Copenhagen mosaic, photo by Ib Rasmussen
My God: without ceasing, I will tread the threshold and enter your house.
I will ask with boldness, that I may receive with confidence.
For if, O Lord, the earth multiplies a harvest from a single grain of wheat,
how much more then shall my prayers be multiplied by your grace!
Hear the cries of my children, my church, their sighs and their groans,
open for me a door of your mercy:
bring joy to their cries, the mourning of their sackcloth.
For if a flock in the field has seen a wolf,
it flees to the shepherd and takes refuge under his staff,
and he drives away the one who would devour them.
Your flock has seen the wolves, and they cry out loudly.
See how terrified they are!
Let your cross be a staff
and drive away those would swallow them up!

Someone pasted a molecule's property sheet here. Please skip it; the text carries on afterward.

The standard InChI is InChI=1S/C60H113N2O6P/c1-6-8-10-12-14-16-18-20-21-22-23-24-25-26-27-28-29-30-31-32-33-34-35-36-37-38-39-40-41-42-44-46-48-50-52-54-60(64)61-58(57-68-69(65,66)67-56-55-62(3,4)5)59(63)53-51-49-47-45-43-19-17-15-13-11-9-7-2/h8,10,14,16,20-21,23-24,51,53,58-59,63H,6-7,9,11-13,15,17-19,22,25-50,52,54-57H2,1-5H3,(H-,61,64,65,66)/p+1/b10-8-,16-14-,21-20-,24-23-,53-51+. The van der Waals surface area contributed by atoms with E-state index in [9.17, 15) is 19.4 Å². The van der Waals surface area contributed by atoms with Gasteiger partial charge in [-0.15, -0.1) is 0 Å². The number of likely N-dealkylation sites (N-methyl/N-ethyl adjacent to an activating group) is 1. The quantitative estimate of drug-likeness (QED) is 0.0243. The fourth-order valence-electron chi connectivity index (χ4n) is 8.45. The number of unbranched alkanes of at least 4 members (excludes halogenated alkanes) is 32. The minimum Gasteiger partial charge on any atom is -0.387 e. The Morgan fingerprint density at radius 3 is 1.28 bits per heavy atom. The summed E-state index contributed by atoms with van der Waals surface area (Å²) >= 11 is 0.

Hear the cries of my infant church; they are altogether pure.
It was the Infant of days that appeased the Ancient of days.
The day when the Babe came down, in the midst of the shepherds,
the angels descended and proclaimed peace:
may that peace be also for all in my young church.
Have mercy, O Lord, on my children, my church!
For my children, remember your childhood!
Let those, who are like your childhood, be saved by your grace!
St. Ephrem the Syrian, c. 306-378, hymn writer and theologian
The Macmillan Book of Earliest Christian Prayers, slightly updated
After this the Lord appointed seventy-two others
and sent them two by two ahead of him
to every town and place where he was about to go.
He told them,
“The harvest is plentiful, but the workers are few.
Ask the Lord of the harvest, therefore,
to send out workers into his harvest field.
Go! I am sending you out like lambs among wolves.”
The seventy-two returned with joy and said,
“Lord, even the demons submit to us in your name.”